The first day of practice was summed up succinctly by Colin Edwards, in the TV interview that all of the riders do with MotoGP.com at the end of each day. The bike felt good, Edwards said, the front feels planted, he felt good on the bike. "It's just them frickin' Hondas!"
A quick glance at the timesheets and you can see his point: places one to four are taken by factory Honda RC212Vs, the three Repsols leading the San Carlo Gresini bike of Marco Simoncelli. The layout of the track helps a lot: a lot of slow corners leading onto long straights, and a fast back straight thrown in for good measure. The Honda's strong points are outstanding acceleration and good top speed, exactly what is needed to go around Motegi at a decent clip.
That should hardly come as a surprise. Motegi is owned by Honda, and as Casey Stoner pointed out, this track is one of the tracks the RC212V is developed around. Although Honda's test riders - including wildcard riders Kousuke Akiyoshi and the hoary veteran Shinichi Itoh, riding a stunning RC30 tribute HRC livery in red, white and blue - divide their time between Suzuka and Motegi aboard the MotoGP bike, Motegi remains a key track for the factory, where much of their development is done.
It was billed by the respected Italian website GPOne.com as "The Grand Prix Of Fear" and finally it's here. Unless something extremely untoward happens - highly unlikely, but the zone is one of the most geologically active regions in the world - by Friday evening, everyone will have gotten over themselves and we'll be talking about bikes on track again.
There are still plenty of signs of advanced paranoia in the paddock, however. The Italian media contingent is reduced to just a few brave souls, while the Spanish media is a little better represented, but still much thinner on the ground. The English-speaking media is actually a little more numerous than originally planned: out of sheer frustration with the panic-mongering being spread about by some of the more paranoid sections of the paddock, veteran MotoGP journalist Michael Scott has added Motegi to his itinerary, a race he would otherwise have covered from home.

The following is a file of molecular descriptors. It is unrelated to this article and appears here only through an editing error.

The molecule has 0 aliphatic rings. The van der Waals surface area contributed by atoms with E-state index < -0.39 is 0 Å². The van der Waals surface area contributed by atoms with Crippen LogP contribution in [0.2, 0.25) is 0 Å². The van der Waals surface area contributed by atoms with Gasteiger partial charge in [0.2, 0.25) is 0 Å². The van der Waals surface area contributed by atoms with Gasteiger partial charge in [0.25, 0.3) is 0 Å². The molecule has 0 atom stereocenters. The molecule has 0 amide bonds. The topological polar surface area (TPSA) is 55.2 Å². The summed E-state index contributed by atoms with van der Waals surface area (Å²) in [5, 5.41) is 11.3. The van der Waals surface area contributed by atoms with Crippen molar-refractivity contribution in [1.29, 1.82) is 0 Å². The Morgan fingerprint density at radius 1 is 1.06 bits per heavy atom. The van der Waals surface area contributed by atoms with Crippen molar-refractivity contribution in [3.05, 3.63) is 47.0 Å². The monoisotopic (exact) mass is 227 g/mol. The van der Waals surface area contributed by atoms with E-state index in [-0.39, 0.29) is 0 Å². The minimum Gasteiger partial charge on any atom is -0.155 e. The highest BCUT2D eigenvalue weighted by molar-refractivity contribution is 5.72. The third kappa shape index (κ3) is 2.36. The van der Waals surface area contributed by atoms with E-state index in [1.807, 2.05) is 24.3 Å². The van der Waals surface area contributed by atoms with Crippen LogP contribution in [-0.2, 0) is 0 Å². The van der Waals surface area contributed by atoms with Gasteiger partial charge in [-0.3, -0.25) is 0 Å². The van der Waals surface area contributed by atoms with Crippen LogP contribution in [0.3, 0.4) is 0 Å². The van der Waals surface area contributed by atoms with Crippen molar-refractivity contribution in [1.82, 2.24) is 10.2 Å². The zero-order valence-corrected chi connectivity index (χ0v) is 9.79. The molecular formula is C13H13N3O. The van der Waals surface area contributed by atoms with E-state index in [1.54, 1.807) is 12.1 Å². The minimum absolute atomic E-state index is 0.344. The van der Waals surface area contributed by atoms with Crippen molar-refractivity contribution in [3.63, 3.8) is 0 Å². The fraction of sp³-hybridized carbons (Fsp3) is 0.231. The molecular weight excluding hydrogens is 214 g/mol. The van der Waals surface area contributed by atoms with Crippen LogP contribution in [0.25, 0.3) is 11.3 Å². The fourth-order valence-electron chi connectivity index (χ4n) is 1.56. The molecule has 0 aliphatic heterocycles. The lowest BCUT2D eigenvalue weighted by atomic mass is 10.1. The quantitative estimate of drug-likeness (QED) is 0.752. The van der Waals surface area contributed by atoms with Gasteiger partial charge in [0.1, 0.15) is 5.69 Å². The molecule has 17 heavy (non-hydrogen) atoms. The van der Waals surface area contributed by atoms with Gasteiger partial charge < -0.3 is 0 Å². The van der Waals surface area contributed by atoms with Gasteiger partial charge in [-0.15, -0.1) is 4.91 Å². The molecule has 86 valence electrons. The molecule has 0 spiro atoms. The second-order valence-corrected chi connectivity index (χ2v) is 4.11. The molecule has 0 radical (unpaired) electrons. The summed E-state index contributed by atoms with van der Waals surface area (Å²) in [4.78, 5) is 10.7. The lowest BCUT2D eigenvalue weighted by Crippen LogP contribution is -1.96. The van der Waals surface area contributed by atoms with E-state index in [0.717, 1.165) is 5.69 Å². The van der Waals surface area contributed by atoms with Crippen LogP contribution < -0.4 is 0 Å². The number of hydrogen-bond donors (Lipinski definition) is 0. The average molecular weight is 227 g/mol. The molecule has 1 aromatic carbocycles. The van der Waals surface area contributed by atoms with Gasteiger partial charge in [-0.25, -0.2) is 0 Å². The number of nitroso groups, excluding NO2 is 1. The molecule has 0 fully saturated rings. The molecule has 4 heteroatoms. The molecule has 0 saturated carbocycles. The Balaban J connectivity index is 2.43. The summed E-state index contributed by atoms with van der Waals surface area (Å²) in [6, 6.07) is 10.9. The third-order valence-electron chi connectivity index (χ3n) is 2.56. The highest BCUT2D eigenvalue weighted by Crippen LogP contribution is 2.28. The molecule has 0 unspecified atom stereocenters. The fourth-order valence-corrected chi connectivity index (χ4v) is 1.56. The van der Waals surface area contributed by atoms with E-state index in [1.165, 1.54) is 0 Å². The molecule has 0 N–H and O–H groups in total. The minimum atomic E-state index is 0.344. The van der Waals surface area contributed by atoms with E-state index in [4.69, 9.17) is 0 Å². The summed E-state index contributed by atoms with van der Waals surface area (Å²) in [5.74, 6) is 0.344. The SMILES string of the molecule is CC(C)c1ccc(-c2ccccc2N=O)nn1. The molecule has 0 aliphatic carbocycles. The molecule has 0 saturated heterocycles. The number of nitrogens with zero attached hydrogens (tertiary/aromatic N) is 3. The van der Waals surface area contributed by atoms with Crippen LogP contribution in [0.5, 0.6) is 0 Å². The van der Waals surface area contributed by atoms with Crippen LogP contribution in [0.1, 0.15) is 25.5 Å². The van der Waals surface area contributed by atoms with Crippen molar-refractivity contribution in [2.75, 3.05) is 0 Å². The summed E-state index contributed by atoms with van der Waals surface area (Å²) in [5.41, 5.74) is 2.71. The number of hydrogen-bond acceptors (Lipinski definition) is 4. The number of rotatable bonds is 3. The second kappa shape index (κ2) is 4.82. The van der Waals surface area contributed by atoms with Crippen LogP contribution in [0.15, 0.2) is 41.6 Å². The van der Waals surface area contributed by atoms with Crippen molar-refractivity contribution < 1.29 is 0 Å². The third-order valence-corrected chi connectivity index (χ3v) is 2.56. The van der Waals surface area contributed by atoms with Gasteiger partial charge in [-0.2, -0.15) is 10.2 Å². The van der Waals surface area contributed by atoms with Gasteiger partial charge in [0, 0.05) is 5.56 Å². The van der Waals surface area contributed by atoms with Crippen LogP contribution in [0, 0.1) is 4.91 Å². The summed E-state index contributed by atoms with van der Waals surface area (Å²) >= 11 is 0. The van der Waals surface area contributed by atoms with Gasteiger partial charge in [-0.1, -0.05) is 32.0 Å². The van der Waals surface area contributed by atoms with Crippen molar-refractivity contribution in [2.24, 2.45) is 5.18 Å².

Days like Sunday at Imola always remind me of what Nicky Hayden says after particularly poor qualifying sessions: "That's why we line up on Sunday; you never know what's gonna happen." Two championships were up for grabs at Imola on Sunday; one looked a dead cert to be wrapped up by Sunday night, while the most likely scenario for the other is that the race would still be open after the second World Superbike race.
It didn't quite work out that way. Sure, Carlos Checa and Chaz Davies are still the hot favorites for the World Superbike and World Supersport titles, but the dreaded "events" got in the way of seeing a double coronation in Italy. Every Sunday brings a surprise, and this Sunday was no exception.
It's going to be a big weekend at Imola. The World Superbike series should be crowning at least one champion on Sunday, and it is entirely possible that both the World Superbike and World Supersport titles are wrapped up at Imola.
The World Supersport class looks a shoe-in for Chaz Davies. The Welshman leads the series by 59 points, and just needs to finish on the podium to take the title. Even if he doesn't get on the box, his main rivals have not succeeded in putting much pressure on him throughout the year; David Salom and Fabien Foret have struggled to beat him even on his (very rare) off-days, and Broc Parkes trails by 67 points, a very big ask indeed.
Parkes demonstrated he hasn't given up completely, finishing 2nd behind Davies' teammate Luca Scassa during qualifying on Friday, but Davies looked like a man who was in control of the situation. The ParkinGO Yamaha rider ended QP1 with the 3rd fastest time, just over a third of a second behind Scassa, and confident there was more in the tank. Davies' calmness has been an asset all season, and so far, it looks like it is going to pay off.
MotoGP history was made at Aragon, and as has been the case so often throughout his career, the man making the history was Valentino Rossi. He is unlikely to be quite so proud of this piece of history, though: On Sunday, Rossi became the first rider to fall foul of MotoGP's engine durability rules, using his seventh engine during warm up, one beyond his original allocation of six and consequently being forced to start from pit lane. Rather ironically, Rossi was not the first rider to use a seventh engine; that dubious honor falls to Alvaro Bautista, who ended up using eight engines during 2010, after Suzuki negotiated adding three extra to their original allowance, when it became clear that they were unlikely to make the end of the season on their allocation.
Three races, three championships drawing closer to their conclusions, but not all of them brought the excitement we might have hoped for. The first race of the day was a good start; Terol ran away at the front of the 125cc race, but behind him there was a tense battle for 2nd and a monster fight for 5th. The Moto2 class delivered the most spectacular race of the day, with every rider in the top 20 finishing with tire marks on his leathers somewhere, until Marc Marquez seized control of the situation and finally got a gap. And the MotoGP race provided the typical 800cc anticlimax that we have come to expect since 2007, with Casey Stoner settling the race in his favor before the first lap was over.